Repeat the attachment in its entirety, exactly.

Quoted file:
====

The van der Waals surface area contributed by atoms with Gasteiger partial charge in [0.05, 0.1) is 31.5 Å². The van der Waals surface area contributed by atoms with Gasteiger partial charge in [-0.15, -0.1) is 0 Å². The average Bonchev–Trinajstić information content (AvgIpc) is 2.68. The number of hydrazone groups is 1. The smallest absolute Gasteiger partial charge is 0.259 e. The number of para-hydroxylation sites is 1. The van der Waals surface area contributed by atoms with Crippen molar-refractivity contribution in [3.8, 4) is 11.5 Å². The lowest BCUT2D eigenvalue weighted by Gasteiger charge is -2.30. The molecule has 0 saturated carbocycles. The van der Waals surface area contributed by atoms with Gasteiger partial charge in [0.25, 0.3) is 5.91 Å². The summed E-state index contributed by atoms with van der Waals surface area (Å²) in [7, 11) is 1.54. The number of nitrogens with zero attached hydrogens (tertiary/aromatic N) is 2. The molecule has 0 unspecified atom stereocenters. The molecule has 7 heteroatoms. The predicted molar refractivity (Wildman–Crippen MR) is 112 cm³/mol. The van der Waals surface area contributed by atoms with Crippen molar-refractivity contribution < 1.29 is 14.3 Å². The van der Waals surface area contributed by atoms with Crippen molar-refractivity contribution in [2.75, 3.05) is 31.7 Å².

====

The van der Waals surface area contributed by atoms with Gasteiger partial charge in [0.05, 0.1) is 31.5 Å². The van der Waals surface area contributed by atoms with Gasteiger partial charge in [-0.15, -0.1) is 0 Å². The average Bonchev–Trinajstić information content (AvgIpc) is 2.68. The number of hydrazone groups is 1. The smallest absolute Gasteiger partial charge is 0.259 e. The number of para-hydroxylation sites is 1. The van der Waals surface area contributed by atoms with Crippen molar-refractivity contribution in [3.8, 4) is 11.5 Å². The lowest BCUT2D eigenvalue weighted by Gasteiger charge is -2.30. The molecule has 0 saturated carbocycles. The van der Waals surface area contributed by atoms with Gasteiger partial charge in [0.25, 0.3) is 5.91 Å². The summed E-state index contributed by atoms with van der Waals surface area (Å²) in [7, 11) is 1.54. The number of nitrogens with zero attached hydrogens (tertiary/aromatic N) is 2. The molecule has 0 unspecified atom stereocenters. The molecule has 7 heteroatoms. The predicted molar refractivity (Wildman–Crippen MR) is 112 cm³/mol. The van der Waals surface area contributed by atoms with Crippen molar-refractivity contribution < 1.29 is 14.3 Å². The van der Waals surface area contributed by atoms with Crippen molar-refractivity contribution in [2.75, 3.05) is 31.7 Å².